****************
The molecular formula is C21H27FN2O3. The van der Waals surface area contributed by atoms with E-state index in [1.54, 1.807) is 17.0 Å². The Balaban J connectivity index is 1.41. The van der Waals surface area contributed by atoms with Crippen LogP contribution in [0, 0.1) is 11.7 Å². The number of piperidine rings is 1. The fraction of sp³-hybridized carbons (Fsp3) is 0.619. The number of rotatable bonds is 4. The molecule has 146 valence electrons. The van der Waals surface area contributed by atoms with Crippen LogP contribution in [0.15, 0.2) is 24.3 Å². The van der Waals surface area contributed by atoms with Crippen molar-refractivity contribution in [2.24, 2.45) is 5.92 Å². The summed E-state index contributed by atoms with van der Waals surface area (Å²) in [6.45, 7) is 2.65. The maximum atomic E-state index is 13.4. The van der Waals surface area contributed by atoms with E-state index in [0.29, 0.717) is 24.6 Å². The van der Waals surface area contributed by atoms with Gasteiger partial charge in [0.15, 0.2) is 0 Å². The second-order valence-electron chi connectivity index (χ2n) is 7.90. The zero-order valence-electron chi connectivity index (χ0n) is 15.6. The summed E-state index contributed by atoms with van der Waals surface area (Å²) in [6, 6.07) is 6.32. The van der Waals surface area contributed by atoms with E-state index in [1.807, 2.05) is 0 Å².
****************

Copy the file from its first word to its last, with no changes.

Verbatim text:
The molecular formula is C21H27FN2O3. The van der Waals surface area contributed by atoms with E-state index in [1.54, 1.807) is 17.0 Å². The Balaban J connectivity index is 1.41. The van der Waals surface area contributed by atoms with Crippen LogP contribution in [0, 0.1) is 11.7 Å². The number of piperidine rings is 1. The fraction of sp³-hybridized carbons (Fsp3) is 0.619. The number of rotatable bonds is 4. The molecule has 146 valence electrons. The van der Waals surface area contributed by atoms with Crippen LogP contribution in [0.15, 0.2) is 24.3 Å². The van der Waals surface area contributed by atoms with Crippen molar-refractivity contribution in [2.24, 2.45) is 5.92 Å². The summed E-state index contributed by atoms with van der Waals surface area (Å²) in [6.45, 7) is 2.65. The maximum atomic E-state index is 13.4. The van der Waals surface area contributed by atoms with E-state index in [0.29, 0.717) is 24.6 Å². The van der Waals surface area contributed by atoms with Gasteiger partial charge in [0.15, 0.2) is 0 Å². The second-order valence-electron chi connectivity index (χ2n) is 7.90. The zero-order valence-electron chi connectivity index (χ0n) is 15.6. The summed E-state index contributed by atoms with van der Waals surface area (Å²) in [6, 6.07) is 6.32. The van der Waals surface area contributed by atoms with E-state index in [1.807, 2.05) is 0 Å².